A swarm of bees flew into the engine of a Mango Airlines plane, forcing a delay in flights at the main airport in South Africa's coastal city of Durban.
Bee experts were called in and they safely removed the estimated 20,000 bees from the engine, the low-budget airline said.
The incident was extremely unusual, and the bees were probably resting before planning to fly on, one expert said.
It was unlikely they intended to make a "smelly" engine their home, he added.
The bees populated the engine in less than 25 minutes, and delayed three passenger flights at King Shaka International Airport, Mango Airlines spokesman Sergio dos Santos said.
"I have certainly never seen anything like this in my eight years in the aviation industry," he told South Africa's News24 website.
It took a while for the removal team, from the privately owned A Bee C company, to get approval from the airport authorities to get on to the runway.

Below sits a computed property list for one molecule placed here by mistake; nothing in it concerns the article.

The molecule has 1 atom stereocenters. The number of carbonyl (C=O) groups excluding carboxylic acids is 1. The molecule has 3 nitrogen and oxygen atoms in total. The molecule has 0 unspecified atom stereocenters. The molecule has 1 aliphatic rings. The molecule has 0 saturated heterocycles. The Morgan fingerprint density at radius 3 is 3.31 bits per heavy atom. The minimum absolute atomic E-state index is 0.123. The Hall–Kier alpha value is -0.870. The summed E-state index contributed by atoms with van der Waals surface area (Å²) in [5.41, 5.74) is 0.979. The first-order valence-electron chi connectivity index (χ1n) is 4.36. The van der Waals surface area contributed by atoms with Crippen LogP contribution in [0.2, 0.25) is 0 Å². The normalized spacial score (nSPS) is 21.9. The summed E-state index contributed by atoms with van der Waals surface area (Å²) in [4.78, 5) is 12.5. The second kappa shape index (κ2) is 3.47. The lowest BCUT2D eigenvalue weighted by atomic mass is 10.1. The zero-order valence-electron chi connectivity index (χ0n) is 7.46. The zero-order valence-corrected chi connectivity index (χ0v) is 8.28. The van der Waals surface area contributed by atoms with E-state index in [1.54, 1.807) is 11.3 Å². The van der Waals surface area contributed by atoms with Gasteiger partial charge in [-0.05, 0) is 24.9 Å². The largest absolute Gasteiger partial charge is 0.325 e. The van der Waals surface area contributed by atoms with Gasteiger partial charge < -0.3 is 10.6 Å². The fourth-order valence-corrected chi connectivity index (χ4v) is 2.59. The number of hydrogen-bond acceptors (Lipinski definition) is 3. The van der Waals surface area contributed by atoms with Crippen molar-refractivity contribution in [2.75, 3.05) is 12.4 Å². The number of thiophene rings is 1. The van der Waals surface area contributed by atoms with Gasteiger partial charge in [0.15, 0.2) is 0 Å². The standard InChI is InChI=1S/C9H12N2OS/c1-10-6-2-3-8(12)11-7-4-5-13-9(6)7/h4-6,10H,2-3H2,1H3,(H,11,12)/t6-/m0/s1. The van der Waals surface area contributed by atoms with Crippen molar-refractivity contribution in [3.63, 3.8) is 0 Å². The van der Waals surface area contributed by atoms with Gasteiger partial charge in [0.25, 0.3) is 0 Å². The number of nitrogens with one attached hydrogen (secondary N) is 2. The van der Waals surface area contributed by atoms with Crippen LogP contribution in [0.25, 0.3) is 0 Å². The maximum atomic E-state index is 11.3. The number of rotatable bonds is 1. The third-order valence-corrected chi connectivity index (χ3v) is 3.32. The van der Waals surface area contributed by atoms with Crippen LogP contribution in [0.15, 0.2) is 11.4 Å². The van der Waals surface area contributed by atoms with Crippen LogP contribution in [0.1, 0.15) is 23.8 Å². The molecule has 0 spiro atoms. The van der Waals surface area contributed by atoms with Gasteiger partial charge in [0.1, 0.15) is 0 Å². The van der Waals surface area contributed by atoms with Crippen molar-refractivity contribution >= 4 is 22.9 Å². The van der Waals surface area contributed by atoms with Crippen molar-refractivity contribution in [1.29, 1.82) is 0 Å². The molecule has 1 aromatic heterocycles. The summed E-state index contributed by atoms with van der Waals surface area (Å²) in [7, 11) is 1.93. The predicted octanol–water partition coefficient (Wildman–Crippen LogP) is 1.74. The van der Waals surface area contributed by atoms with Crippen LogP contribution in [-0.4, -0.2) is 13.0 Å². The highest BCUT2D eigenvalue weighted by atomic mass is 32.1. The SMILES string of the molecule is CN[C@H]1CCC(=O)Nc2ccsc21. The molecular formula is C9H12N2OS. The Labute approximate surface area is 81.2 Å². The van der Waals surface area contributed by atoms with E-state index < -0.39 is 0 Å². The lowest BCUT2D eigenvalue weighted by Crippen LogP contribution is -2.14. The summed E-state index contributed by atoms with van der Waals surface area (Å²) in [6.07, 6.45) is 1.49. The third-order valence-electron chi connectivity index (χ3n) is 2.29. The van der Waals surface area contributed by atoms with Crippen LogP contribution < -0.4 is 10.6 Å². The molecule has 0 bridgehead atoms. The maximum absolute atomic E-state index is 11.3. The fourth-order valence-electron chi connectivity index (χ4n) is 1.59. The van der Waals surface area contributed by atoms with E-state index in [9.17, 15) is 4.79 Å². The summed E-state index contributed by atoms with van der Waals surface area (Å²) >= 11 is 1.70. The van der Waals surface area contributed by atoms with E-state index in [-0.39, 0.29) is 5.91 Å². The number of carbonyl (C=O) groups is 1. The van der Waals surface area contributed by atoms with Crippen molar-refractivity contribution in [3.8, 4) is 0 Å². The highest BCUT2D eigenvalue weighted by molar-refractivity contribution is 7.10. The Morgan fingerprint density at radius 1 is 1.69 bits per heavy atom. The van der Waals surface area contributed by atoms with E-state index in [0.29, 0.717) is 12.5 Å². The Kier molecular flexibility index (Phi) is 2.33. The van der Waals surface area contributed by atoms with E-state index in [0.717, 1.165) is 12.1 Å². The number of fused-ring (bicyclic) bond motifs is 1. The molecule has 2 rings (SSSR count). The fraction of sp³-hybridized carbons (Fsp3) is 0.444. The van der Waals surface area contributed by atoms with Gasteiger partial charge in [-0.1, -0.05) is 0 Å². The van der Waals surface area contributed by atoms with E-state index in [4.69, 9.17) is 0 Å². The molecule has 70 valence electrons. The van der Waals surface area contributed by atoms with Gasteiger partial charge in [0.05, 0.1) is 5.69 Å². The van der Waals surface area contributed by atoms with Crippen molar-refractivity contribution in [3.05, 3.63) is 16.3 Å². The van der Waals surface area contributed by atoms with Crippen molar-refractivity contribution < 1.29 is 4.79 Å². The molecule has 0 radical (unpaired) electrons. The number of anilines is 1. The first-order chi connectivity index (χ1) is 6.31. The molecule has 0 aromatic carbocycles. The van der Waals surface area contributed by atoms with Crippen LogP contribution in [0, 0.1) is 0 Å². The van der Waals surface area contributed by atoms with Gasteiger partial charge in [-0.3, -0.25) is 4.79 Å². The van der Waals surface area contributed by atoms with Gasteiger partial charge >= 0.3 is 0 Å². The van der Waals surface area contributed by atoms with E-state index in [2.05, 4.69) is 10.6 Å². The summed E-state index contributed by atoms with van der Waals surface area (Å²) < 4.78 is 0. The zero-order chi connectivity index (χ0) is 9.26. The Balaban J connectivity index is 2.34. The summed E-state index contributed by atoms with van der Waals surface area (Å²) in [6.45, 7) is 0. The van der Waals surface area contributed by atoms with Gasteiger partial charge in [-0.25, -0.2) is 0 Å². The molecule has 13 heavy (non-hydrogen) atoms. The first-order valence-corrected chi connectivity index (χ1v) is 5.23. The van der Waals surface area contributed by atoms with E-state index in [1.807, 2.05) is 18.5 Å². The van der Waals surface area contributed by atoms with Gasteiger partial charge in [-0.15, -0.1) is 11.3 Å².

It was a "quick job" to remove the swarm once permission was granted, A Bee C's Melvyn Dawson said.
"We have encountered some unusual bee removals, but this was a first for me," he told News24.
The bees were now at the home of his brother, a beekeeper, and would be taken to farms, Mr Dawson said.
Mike Miles, the chairman of the South African Bee Industry Association, said the bees were probably taking a break in the engine, BCC reported.
"Normally those places are greasy, smelly and hot and not at all ideal as a permanent home for bees. Bees prefer secluded wood cavities. This is very unusual," he was quoted as saying.
It's not the first time a swarm of bees have caused problems for air passengers.
In 2015, an Airbus-319 plane at Moscow Airport was reportedly delayed for an hour due to bees attack, it was about to start taxiing ahead of taking off from Vnukovo Airport bound for St Petersburg, according to Daily Mail.
Another flight was delayed in April 2015 when a massive swarm of bees managed to ground a Minnesota-bound Allegiant airlines flight after first clouding the windshields and then getting sucked into the plane's engines.
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